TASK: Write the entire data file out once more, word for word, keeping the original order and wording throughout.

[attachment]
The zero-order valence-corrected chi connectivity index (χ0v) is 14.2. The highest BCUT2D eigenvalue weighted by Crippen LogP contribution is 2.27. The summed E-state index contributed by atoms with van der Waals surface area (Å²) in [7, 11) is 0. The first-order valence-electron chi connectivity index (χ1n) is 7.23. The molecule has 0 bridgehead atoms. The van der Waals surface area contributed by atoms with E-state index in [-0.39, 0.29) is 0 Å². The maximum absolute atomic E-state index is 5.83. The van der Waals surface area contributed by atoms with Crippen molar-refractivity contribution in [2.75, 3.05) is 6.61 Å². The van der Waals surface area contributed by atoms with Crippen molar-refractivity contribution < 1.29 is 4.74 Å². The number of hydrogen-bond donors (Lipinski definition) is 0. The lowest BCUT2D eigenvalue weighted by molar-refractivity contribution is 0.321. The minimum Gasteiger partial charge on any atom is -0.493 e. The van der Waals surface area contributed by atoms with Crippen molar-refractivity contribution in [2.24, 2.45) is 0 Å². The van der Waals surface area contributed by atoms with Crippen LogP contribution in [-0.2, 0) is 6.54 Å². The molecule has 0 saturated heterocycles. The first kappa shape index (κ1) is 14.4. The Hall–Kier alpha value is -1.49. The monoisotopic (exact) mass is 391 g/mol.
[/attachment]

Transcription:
The zero-order valence-corrected chi connectivity index (χ0v) is 14.2. The highest BCUT2D eigenvalue weighted by Crippen LogP contribution is 2.27. The summed E-state index contributed by atoms with van der Waals surface area (Å²) in [7, 11) is 0. The first-order valence-electron chi connectivity index (χ1n) is 7.23. The molecule has 0 bridgehead atoms. The van der Waals surface area contributed by atoms with E-state index in [-0.39, 0.29) is 0 Å². The maximum absolute atomic E-state index is 5.83. The van der Waals surface area contributed by atoms with Crippen molar-refractivity contribution in [2.75, 3.05) is 6.61 Å². The van der Waals surface area contributed by atoms with Crippen molar-refractivity contribution < 1.29 is 4.74 Å². The number of hydrogen-bond donors (Lipinski definition) is 0. The lowest BCUT2D eigenvalue weighted by molar-refractivity contribution is 0.321. The minimum Gasteiger partial charge on any atom is -0.493 e. The van der Waals surface area contributed by atoms with Crippen molar-refractivity contribution in [2.24, 2.45) is 0 Å². The van der Waals surface area contributed by atoms with Crippen LogP contribution in [-0.2, 0) is 6.54 Å². The molecule has 0 saturated heterocycles. The first kappa shape index (κ1) is 14.4. The Hall–Kier alpha value is -1.49. The monoisotopic (exact) mass is 391 g/mol.